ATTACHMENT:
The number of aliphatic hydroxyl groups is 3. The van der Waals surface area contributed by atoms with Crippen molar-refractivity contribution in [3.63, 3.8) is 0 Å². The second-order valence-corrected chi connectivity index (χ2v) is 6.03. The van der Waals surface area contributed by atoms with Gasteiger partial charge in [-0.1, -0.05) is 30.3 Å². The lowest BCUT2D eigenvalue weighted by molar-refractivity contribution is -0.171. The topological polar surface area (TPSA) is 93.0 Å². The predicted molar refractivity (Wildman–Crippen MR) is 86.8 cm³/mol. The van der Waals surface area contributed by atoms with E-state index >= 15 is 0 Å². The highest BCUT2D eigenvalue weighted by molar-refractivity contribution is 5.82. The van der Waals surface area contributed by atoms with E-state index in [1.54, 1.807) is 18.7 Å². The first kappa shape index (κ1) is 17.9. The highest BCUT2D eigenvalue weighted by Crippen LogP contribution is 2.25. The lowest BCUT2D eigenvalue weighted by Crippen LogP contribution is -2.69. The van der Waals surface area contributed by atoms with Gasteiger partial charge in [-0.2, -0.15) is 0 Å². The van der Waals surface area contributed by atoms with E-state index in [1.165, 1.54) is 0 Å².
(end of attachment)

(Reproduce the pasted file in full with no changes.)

The number of aliphatic hydroxyl groups is 3. The van der Waals surface area contributed by atoms with Crippen molar-refractivity contribution in [3.63, 3.8) is 0 Å². The second-order valence-corrected chi connectivity index (χ2v) is 6.03. The van der Waals surface area contributed by atoms with Gasteiger partial charge in [-0.1, -0.05) is 30.3 Å². The lowest BCUT2D eigenvalue weighted by molar-refractivity contribution is -0.171. The topological polar surface area (TPSA) is 93.0 Å². The predicted molar refractivity (Wildman–Crippen MR) is 86.8 cm³/mol. The van der Waals surface area contributed by atoms with E-state index >= 15 is 0 Å². The highest BCUT2D eigenvalue weighted by molar-refractivity contribution is 5.82. The van der Waals surface area contributed by atoms with E-state index in [1.54, 1.807) is 18.7 Å². The first kappa shape index (κ1) is 17.9. The highest BCUT2D eigenvalue weighted by Crippen LogP contribution is 2.25. The lowest BCUT2D eigenvalue weighted by Crippen LogP contribution is -2.69. The van der Waals surface area contributed by atoms with Gasteiger partial charge in [-0.2, -0.15) is 0 Å². The van der Waals surface area contributed by atoms with E-state index in [1.165, 1.54) is 0 Å².